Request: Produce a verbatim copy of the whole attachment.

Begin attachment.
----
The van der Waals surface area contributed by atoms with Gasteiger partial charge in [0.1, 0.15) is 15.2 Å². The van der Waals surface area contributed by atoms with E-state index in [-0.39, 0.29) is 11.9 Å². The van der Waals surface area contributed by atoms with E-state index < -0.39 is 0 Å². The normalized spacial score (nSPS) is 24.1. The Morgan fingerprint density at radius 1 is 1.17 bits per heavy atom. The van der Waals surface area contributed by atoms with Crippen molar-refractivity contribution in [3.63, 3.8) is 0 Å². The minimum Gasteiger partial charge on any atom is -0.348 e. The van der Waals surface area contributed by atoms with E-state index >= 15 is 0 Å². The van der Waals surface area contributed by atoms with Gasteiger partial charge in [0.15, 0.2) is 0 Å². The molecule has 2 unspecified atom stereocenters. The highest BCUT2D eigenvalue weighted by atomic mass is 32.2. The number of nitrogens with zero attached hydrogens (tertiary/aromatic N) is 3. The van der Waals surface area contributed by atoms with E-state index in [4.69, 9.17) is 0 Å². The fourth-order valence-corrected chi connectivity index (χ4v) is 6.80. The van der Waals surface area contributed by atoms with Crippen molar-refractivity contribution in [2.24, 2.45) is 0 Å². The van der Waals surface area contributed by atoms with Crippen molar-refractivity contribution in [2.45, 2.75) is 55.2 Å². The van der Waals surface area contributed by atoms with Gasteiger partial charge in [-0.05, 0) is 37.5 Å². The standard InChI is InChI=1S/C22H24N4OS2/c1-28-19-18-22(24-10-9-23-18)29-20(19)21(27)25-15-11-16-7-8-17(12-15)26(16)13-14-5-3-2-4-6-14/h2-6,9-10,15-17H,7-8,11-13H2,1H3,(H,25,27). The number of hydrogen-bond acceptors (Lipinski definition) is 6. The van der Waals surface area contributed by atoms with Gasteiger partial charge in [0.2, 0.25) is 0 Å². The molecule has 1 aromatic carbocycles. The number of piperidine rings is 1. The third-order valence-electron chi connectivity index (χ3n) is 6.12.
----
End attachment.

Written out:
The van der Waals surface area contributed by atoms with Gasteiger partial charge in [0.1, 0.15) is 15.2 Å². The van der Waals surface area contributed by atoms with E-state index in [-0.39, 0.29) is 11.9 Å². The van der Waals surface area contributed by atoms with E-state index < -0.39 is 0 Å². The normalized spacial score (nSPS) is 24.1. The Morgan fingerprint density at radius 1 is 1.17 bits per heavy atom. The van der Waals surface area contributed by atoms with Crippen molar-refractivity contribution in [3.63, 3.8) is 0 Å². The minimum Gasteiger partial charge on any atom is -0.348 e. The van der Waals surface area contributed by atoms with E-state index >= 15 is 0 Å². The van der Waals surface area contributed by atoms with Gasteiger partial charge in [0.15, 0.2) is 0 Å². The molecule has 2 unspecified atom stereocenters. The highest BCUT2D eigenvalue weighted by atomic mass is 32.2. The number of nitrogens with zero attached hydrogens (tertiary/aromatic N) is 3. The van der Waals surface area contributed by atoms with E-state index in [4.69, 9.17) is 0 Å². The fourth-order valence-corrected chi connectivity index (χ4v) is 6.80. The van der Waals surface area contributed by atoms with Crippen molar-refractivity contribution in [2.24, 2.45) is 0 Å². The van der Waals surface area contributed by atoms with Crippen molar-refractivity contribution in [2.45, 2.75) is 55.2 Å². The van der Waals surface area contributed by atoms with Gasteiger partial charge in [-0.05, 0) is 37.5 Å². The standard InChI is InChI=1S/C22H24N4OS2/c1-28-19-18-22(24-10-9-23-18)29-20(19)21(27)25-15-11-16-7-8-17(12-15)26(16)13-14-5-3-2-4-6-14/h2-6,9-10,15-17H,7-8,11-13H2,1H3,(H,25,27). The number of hydrogen-bond acceptors (Lipinski definition) is 6. The van der Waals surface area contributed by atoms with Gasteiger partial charge in [0.2, 0.25) is 0 Å². The molecule has 1 aromatic carbocycles. The number of piperidine rings is 1. The third-order valence-electron chi connectivity index (χ3n) is 6.12.